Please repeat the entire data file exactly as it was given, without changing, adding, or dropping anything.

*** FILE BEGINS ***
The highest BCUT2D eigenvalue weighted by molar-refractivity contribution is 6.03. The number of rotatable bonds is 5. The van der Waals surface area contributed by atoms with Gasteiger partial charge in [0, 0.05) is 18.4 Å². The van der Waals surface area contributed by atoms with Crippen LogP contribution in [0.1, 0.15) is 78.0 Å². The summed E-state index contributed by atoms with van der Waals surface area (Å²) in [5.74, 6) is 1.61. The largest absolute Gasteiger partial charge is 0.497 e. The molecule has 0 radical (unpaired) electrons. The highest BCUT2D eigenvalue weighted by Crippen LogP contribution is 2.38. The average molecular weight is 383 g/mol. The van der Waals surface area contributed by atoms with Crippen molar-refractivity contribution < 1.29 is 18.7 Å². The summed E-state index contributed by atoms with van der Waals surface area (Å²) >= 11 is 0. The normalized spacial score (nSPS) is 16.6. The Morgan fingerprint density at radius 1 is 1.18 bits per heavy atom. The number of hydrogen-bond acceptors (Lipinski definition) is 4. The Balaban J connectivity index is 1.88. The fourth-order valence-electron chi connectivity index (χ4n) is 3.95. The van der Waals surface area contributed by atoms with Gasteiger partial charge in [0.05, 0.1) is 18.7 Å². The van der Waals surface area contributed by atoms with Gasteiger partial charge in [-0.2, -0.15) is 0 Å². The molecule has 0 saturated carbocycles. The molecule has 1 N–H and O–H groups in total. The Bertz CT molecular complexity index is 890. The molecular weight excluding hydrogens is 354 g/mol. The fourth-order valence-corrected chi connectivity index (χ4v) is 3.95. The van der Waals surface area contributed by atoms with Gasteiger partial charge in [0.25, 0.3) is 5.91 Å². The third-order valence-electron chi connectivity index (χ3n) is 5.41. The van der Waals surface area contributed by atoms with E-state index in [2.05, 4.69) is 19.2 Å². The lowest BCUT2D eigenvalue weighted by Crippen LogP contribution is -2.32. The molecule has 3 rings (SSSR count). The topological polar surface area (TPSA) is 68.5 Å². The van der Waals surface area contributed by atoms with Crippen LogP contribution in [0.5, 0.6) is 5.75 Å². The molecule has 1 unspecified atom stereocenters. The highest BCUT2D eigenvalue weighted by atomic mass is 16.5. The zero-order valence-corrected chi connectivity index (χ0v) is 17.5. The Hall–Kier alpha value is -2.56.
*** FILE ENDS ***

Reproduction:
The highest BCUT2D eigenvalue weighted by molar-refractivity contribution is 6.03. The number of rotatable bonds is 5. The van der Waals surface area contributed by atoms with Gasteiger partial charge in [0, 0.05) is 18.4 Å². The van der Waals surface area contributed by atoms with Crippen LogP contribution in [0.1, 0.15) is 78.0 Å². The summed E-state index contributed by atoms with van der Waals surface area (Å²) in [5.74, 6) is 1.61. The largest absolute Gasteiger partial charge is 0.497 e. The molecule has 0 radical (unpaired) electrons. The highest BCUT2D eigenvalue weighted by Crippen LogP contribution is 2.38. The average molecular weight is 383 g/mol. The van der Waals surface area contributed by atoms with Crippen molar-refractivity contribution < 1.29 is 18.7 Å². The summed E-state index contributed by atoms with van der Waals surface area (Å²) >= 11 is 0. The normalized spacial score (nSPS) is 16.6. The Morgan fingerprint density at radius 1 is 1.18 bits per heavy atom. The number of hydrogen-bond acceptors (Lipinski definition) is 4. The Balaban J connectivity index is 1.88. The fourth-order valence-electron chi connectivity index (χ4n) is 3.95. The van der Waals surface area contributed by atoms with Gasteiger partial charge in [0.05, 0.1) is 18.7 Å². The van der Waals surface area contributed by atoms with Gasteiger partial charge in [-0.2, -0.15) is 0 Å². The molecule has 0 saturated carbocycles. The molecule has 1 N–H and O–H groups in total. The Bertz CT molecular complexity index is 890. The molecular weight excluding hydrogens is 354 g/mol. The fourth-order valence-corrected chi connectivity index (χ4v) is 3.95. The van der Waals surface area contributed by atoms with Gasteiger partial charge in [0.25, 0.3) is 5.91 Å². The third-order valence-electron chi connectivity index (χ3n) is 5.41. The van der Waals surface area contributed by atoms with E-state index in [2.05, 4.69) is 19.2 Å². The lowest BCUT2D eigenvalue weighted by Crippen LogP contribution is -2.32. The molecule has 3 rings (SSSR count). The topological polar surface area (TPSA) is 68.5 Å². The van der Waals surface area contributed by atoms with Crippen LogP contribution in [0.5, 0.6) is 5.75 Å². The molecule has 1 unspecified atom stereocenters. The highest BCUT2D eigenvalue weighted by atomic mass is 16.5. The zero-order valence-corrected chi connectivity index (χ0v) is 17.5. The Hall–Kier alpha value is -2.56.